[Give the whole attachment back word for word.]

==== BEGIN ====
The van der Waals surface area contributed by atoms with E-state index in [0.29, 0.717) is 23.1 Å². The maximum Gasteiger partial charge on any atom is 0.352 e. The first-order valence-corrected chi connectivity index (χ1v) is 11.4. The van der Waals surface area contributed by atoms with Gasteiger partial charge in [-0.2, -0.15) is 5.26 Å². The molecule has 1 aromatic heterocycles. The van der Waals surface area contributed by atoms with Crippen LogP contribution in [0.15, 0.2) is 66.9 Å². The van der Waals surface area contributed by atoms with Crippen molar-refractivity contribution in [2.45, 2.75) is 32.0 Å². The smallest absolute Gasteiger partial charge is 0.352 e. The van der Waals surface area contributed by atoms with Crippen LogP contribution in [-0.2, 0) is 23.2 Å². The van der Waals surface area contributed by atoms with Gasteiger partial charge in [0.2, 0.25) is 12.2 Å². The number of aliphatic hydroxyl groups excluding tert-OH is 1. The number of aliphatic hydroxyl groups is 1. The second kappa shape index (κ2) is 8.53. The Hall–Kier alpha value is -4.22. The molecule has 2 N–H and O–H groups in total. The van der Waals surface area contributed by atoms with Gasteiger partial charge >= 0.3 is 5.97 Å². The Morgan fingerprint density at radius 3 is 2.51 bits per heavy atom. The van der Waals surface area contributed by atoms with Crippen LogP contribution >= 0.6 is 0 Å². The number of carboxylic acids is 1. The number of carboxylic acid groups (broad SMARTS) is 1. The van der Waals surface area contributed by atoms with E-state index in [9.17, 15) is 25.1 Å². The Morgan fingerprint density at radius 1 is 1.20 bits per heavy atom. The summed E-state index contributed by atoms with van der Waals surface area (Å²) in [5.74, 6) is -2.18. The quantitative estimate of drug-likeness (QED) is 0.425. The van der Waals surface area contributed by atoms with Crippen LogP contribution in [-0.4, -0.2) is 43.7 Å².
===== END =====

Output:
The van der Waals surface area contributed by atoms with E-state index in [0.29, 0.717) is 23.1 Å². The maximum Gasteiger partial charge on any atom is 0.352 e. The first-order valence-corrected chi connectivity index (χ1v) is 11.4. The van der Waals surface area contributed by atoms with Gasteiger partial charge in [-0.2, -0.15) is 5.26 Å². The molecule has 1 aromatic heterocycles. The van der Waals surface area contributed by atoms with Crippen LogP contribution in [0.15, 0.2) is 66.9 Å². The van der Waals surface area contributed by atoms with Crippen molar-refractivity contribution in [2.45, 2.75) is 32.0 Å². The smallest absolute Gasteiger partial charge is 0.352 e. The van der Waals surface area contributed by atoms with Crippen LogP contribution in [-0.2, 0) is 23.2 Å². The van der Waals surface area contributed by atoms with Gasteiger partial charge in [0.2, 0.25) is 12.2 Å². The number of aliphatic hydroxyl groups excluding tert-OH is 1. The number of aliphatic hydroxyl groups is 1. The second kappa shape index (κ2) is 8.53. The Hall–Kier alpha value is -4.22. The molecule has 2 N–H and O–H groups in total. The van der Waals surface area contributed by atoms with Gasteiger partial charge >= 0.3 is 5.97 Å². The Morgan fingerprint density at radius 3 is 2.51 bits per heavy atom. The van der Waals surface area contributed by atoms with Crippen LogP contribution >= 0.6 is 0 Å². The number of carboxylic acids is 1. The number of carboxylic acid groups (broad SMARTS) is 1. The van der Waals surface area contributed by atoms with E-state index in [9.17, 15) is 25.1 Å². The Morgan fingerprint density at radius 1 is 1.20 bits per heavy atom. The summed E-state index contributed by atoms with van der Waals surface area (Å²) in [5.74, 6) is -2.18. The quantitative estimate of drug-likeness (QED) is 0.425. The van der Waals surface area contributed by atoms with Crippen LogP contribution in [-0.4, -0.2) is 43.7 Å².